return from the outer limits (of society). All this makes
the water choppy and unstable. Then the relative sizes of
stones (individuals) vary, making their respective ripples
varied. Some ripples get strengthened, some impelled, others
contained and many destroyed.
and Silent Influences
are times in the lives of individuals when a kind of frenzy
tightens its stranglehold on them and threatens their sanity
and existence. Every nation and society also undergoes this
kind of upheaval in its history. Some nations, like some individuals,
endure it longer, others briefly, yet others frequently and
still others disastrously. The various forces that are involved
are beyond our control and comprehension. This description
fits when the forces are manifest and their effects can be
perceived, but mostly these pressing circumstances are silently
working on the individual and society, making for constant
low-intensity struggle and despair. From one standpoint these
struggles are necessary to make the society strong. Again,
paradoxically, this saps our strength and with it our happiness
being a conglomeration of different groups and subgroups,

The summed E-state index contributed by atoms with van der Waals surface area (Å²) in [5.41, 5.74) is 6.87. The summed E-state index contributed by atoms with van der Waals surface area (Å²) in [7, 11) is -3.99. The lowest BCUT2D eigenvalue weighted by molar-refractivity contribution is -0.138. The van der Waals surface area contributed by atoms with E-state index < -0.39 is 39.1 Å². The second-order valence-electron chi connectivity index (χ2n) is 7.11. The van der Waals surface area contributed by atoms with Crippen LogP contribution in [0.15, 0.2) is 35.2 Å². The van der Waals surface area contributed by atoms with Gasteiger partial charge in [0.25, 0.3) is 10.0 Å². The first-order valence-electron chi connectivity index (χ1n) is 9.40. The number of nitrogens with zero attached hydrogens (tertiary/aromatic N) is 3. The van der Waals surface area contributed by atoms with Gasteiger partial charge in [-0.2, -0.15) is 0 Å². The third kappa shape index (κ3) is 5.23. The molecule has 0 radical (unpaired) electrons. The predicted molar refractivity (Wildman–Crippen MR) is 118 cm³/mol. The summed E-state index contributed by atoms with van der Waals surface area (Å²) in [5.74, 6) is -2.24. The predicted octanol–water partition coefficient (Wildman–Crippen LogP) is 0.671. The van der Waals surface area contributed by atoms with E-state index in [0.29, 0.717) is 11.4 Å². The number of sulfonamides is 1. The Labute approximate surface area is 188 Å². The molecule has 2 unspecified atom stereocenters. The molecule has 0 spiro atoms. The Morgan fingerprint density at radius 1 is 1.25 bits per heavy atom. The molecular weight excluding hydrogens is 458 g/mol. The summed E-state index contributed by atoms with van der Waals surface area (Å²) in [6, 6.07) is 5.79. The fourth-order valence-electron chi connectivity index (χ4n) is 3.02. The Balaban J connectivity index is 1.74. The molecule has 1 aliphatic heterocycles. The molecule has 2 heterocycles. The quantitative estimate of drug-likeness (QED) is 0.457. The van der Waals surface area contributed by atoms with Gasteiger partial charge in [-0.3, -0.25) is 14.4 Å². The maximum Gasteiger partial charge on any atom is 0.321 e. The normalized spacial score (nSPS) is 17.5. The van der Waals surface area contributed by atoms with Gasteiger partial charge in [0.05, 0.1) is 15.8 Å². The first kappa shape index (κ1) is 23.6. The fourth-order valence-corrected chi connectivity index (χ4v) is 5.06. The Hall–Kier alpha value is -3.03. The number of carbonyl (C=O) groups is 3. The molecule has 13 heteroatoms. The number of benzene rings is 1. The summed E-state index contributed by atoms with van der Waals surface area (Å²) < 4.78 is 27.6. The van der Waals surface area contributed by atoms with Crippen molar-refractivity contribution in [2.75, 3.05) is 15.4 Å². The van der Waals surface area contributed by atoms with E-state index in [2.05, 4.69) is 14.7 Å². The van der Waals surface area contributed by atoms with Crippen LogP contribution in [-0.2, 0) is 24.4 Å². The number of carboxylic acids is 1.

ideally all these should work in unison, but they don't. Just
as there are different groups there are different forces operating
within groups, moulding and then scattering them broadcast.
This causes the inevitable palpable and impalpable clashes
with other groups. No society is free from such clash of forces.
Sometimes the clash of various forces in different intensities
raises some groups, lets down others and crushes some others.
But these forces do not absolutely destroy. They fragment
a group and cast it away. From these remnants rises yet again
another group that combines with the pre-existing ones or
asserts its old identity. The disruptive forces thus become
cohesive forces. These group wars, manifest and non-manifest,
are a necessary component in every society, safeguarding and
diffusing group strength all over it. Thus, an individual
is a mere straw in the immensity of these movements that constantly
traverse social realms.
Man is an Island
have got into a maze. Rather, we are already in it. What do
we mean when we talk of enlightened citizenship, if we keep
the above description of society in mind? The answer is obvious:
no man is an island. Being an island might be poetry but bad
poetry. The words monasticism and monk come from mono, 'one'.
But monks also form monastic communities and go out for begging
their daily bread. A person who is really alone is an insane
person. He has gone beyond sanity and also society. Yet this